On Tuesday morning the bushrangers Brady, Bryant, Tilley, McKenney, Brown, Gregory, and Hodgetts, were put upon their trial for making an assault on William Andrews, a private of the 40th, at Bagdad, on the 26th of December last, and stealing his gun. The Jury returned a verdict of guilty against Brady, Bryant, Gregory, Tilley, and Brown, and acquitted McKenney and Hodgetts, their being no evidence to prove that they were present at the time.
On Saturday, Jeffries the murderer, Perry, and Hopkins, were found guilty of stealing a gun, meat, and other articles, from the dwelling-house of Joseph Railton, near Launceston. They had been brought up on the Thursday previous, but owing to the absence of a witness on the part of Hopkins, the trial was postponed.
Matthew Brady was not a killer by nature, but there was one man that pushed him to breaking point: a traitor who played both sides of the law for fools. Continue reading The Treacherous Thomas Kenton
“Gentleman bushranger” Matthew Brady had escaped from the notorious Sarah Island penal settlement in 1824, and a reward of fifty guineas had been offered for his capture. In November 1825, he and his gang decided to make an example of … Continue reading The Brady Gang take Sorell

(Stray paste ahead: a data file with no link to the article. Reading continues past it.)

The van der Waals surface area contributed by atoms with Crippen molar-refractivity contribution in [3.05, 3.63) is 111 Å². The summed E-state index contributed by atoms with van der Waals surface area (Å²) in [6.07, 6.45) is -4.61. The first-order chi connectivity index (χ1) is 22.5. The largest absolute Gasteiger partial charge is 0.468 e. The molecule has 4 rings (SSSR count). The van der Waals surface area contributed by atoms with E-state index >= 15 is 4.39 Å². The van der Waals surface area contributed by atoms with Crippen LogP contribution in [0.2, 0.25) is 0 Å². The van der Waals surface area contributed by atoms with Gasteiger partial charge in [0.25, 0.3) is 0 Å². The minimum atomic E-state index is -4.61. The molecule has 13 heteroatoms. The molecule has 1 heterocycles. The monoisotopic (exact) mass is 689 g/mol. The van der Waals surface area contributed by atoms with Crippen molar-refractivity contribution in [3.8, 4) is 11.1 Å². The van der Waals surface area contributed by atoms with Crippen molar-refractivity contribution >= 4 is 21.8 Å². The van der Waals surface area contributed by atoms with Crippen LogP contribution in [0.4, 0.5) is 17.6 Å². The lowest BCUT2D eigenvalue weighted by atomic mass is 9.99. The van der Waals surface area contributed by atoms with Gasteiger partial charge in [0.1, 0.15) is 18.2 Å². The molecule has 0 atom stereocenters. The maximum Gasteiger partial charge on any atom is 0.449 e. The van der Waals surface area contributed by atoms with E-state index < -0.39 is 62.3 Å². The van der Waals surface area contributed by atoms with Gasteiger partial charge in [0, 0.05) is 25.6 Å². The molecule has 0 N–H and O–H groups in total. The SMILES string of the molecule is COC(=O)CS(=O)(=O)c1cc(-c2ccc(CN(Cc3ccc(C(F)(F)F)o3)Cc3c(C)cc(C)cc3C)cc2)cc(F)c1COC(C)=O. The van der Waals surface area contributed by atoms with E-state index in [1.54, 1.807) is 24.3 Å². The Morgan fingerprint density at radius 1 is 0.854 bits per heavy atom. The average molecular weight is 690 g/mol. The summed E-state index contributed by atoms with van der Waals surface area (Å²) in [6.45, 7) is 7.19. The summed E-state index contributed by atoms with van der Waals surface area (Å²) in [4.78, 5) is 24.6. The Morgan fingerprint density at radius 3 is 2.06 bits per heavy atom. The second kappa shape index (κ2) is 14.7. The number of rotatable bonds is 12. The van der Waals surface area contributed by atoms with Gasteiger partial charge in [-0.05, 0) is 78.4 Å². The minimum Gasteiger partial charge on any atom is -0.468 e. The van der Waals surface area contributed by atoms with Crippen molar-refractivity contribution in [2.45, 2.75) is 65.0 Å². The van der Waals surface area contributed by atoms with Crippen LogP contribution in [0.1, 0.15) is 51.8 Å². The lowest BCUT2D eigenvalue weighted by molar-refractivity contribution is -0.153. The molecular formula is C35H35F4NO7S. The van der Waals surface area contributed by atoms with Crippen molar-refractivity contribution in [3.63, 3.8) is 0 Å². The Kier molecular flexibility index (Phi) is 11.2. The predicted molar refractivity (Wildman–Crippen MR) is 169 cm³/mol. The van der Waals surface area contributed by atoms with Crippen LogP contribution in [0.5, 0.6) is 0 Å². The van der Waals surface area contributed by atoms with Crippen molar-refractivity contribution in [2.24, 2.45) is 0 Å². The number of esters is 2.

With multiple film productions about Ned Kelly underway, it’s clear that bushrangers are becoming a popular topic once more. However, there are many bushrangers who deserve their own films as well and here are some of the great stories waiting to be brought to life. Some have been brought to the screen before in silent films that have since vanished, some were slated to be filmed but the projects never got off the ground and some just had bad outings in the past. Continue reading Ten Bushrangers Who Deserve Their Own Movie
Born in 1799, Matthew Brady was the first true “Gentleman Bushranger” and well-loved by women. His extraordinary story set the bar for every bushranger that came afterwards. Continue reading Matthew Brady: An Overview